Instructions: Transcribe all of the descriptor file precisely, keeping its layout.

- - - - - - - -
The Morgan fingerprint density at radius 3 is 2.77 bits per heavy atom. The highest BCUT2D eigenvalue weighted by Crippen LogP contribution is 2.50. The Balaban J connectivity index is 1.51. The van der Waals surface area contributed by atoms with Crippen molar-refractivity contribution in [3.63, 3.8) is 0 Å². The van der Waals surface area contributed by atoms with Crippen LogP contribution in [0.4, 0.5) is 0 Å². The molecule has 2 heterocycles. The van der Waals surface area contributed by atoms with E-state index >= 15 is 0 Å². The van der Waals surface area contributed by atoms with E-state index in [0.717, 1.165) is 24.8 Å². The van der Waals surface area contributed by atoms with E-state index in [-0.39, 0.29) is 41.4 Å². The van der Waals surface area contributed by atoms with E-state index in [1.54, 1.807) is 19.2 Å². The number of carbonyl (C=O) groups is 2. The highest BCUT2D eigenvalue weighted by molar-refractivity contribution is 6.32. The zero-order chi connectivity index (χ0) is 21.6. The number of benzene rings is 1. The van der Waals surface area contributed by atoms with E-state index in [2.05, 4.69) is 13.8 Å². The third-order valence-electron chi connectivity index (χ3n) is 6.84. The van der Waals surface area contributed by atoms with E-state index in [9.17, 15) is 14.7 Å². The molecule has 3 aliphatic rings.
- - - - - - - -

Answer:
The Morgan fingerprint density at radius 3 is 2.77 bits per heavy atom. The highest BCUT2D eigenvalue weighted by Crippen LogP contribution is 2.50. The Balaban J connectivity index is 1.51. The van der Waals surface area contributed by atoms with Crippen molar-refractivity contribution in [3.63, 3.8) is 0 Å². The van der Waals surface area contributed by atoms with Crippen LogP contribution in [0.4, 0.5) is 0 Å². The molecule has 2 heterocycles. The van der Waals surface area contributed by atoms with E-state index >= 15 is 0 Å². The van der Waals surface area contributed by atoms with E-state index in [0.717, 1.165) is 24.8 Å². The van der Waals surface area contributed by atoms with E-state index in [-0.39, 0.29) is 41.4 Å². The van der Waals surface area contributed by atoms with E-state index in [1.54, 1.807) is 19.2 Å². The number of carbonyl (C=O) groups is 2. The highest BCUT2D eigenvalue weighted by molar-refractivity contribution is 6.32. The zero-order chi connectivity index (χ0) is 21.6. The number of benzene rings is 1. The van der Waals surface area contributed by atoms with E-state index in [2.05, 4.69) is 13.8 Å². The third-order valence-electron chi connectivity index (χ3n) is 6.84. The van der Waals surface area contributed by atoms with E-state index in [9.17, 15) is 14.7 Å². The molecule has 3 aliphatic rings.